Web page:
From the Archives, 1991: Hawke and Keating, the showdown at last

First published in The Age on May 31, 1991

Hawke and Keating: the showdown at last

Battle declared after PM’s 1988 secret promise revealed

The Labor caucus will vote on the prime ministership this morning after a dramatic confrontation yesterday between the Prime Minister, Mr Hawke, and his deputy, Mr Keating, and the revelation of a 1988 secret agreement in which Mr Hawke agreed to quit after the 1990 election.

Bob Hawke after defeating Keating in the June 3 ballot.Credit:Peter Morris

Caucus will meet at 8 am.

The Government was in turmoil last night. Cabinet was forced to defer its long-awaited decision on Coronation Hill after a two-hour meeting described by sources as “electric” and bizarre.

The numbers are uncertain. Mr Hawke must be harmed by the disclosure yesterday that in 1988 he had given Mr Keating a promise — in the presence of the transport magnate Sir Peter Abeles and the ACTU secretary, Mr Bill Kelty, — to stand aside after the 1990 election.

The Right-wing numbers man Senator Graham Richardson lit the match for the leadership confrontation on Wednesday when he went to Mr Hawke, declaring he had learned of the private agreement and asking what he was going to do about it.

Mr Hawke confirmed he had made the agreement but said he had changed his mind about going. He told Senator Richardson his disposition was to continue as Prime Minister. But he indicated he would think about it during his trip to Europe, due to start on Wednesday. He also said he would consider the situation overnight.

Keating with Prime Minister Bob Hawke in May 1991.Credit:Fairfax Media.

Senator Richardson saw Mr Hawke again yesterday, and Mr Hawke said he intended to go on, but he again indicated he would think about things while away. After Senator Richardson reported to Mr Keating that Mr Hawke would not quit, Mr Keating went to Mr Hawke at 5 pm, and signalled his challenge.

The Prime Minister’s spokesman confirmed Mr Hawke had given an undertaking at the 1988 meeting. But he said Mr Hawke’s view was that Mr Keating’s speech to the press gallery dinner last December was “such an act of treachery that all bets were then off”. Mr Hawke had informed Mr Keating of this when they talked about the leadership in January, the spokesman said.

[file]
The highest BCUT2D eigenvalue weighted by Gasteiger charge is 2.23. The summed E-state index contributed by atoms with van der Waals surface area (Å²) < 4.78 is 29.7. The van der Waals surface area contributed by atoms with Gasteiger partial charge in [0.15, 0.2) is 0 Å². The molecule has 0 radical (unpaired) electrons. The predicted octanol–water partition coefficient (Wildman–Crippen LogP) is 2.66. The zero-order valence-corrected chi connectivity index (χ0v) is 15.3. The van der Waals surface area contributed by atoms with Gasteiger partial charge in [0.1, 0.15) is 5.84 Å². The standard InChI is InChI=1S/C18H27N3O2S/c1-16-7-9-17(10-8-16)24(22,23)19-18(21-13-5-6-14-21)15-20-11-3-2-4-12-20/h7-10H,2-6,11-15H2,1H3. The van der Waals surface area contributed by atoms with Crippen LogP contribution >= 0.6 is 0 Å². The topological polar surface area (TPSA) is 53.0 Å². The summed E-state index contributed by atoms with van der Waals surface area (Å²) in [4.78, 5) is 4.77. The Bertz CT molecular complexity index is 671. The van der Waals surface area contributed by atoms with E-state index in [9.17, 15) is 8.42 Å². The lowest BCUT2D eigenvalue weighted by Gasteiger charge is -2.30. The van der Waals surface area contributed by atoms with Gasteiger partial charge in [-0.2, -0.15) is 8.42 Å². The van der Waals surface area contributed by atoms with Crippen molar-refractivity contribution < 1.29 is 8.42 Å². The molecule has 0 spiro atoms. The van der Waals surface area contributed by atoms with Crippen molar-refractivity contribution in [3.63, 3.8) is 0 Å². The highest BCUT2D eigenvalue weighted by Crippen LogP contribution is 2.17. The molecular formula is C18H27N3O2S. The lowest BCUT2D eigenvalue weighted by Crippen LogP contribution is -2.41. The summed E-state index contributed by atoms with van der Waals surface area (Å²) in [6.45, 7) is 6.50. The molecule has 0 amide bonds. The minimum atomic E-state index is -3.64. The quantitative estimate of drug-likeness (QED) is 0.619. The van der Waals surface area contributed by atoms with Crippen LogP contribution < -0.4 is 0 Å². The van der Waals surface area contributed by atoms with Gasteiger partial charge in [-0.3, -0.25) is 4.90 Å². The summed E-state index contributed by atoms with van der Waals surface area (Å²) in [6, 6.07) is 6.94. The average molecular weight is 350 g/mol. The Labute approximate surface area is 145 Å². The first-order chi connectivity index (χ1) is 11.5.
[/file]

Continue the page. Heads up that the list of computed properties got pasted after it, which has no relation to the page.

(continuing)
The spokesman said that in January Mr Keating had argued that even if Mr Hawke had a better chance of winning the 1993 election, he (Mr Keating) should still have “his turn” as Prime Minister.

Keating sources claimed that Mr Hawke was as late as yesterday still saying he would consider during his coming overseas trip the possibility of leaving. A spokesman for Senator Richardson — who is a pivotal figure in the leadership — said Senator Richardson had told Mr Hawke he had not canvassed opinion and therefore he did not have an estimate of the numbers in caucus. The spokesman also denied Senator Richardson had told Mr Hawke he had to get out. Nor did he offer Mr Hawke any deals, the spokesman said.

The Attorney-General, Mr Duffy, last night declared his support for Mr Hawke and said it was a tragedy for the party, the Government and the country that the Hawke-Keating partnership had “got to this”. “This is a situation where tragically you break up a winning team. You’ve had a full forward kicking a lot of goals, and a centre half forward getting the ball down there all the time. That ought not be altered.”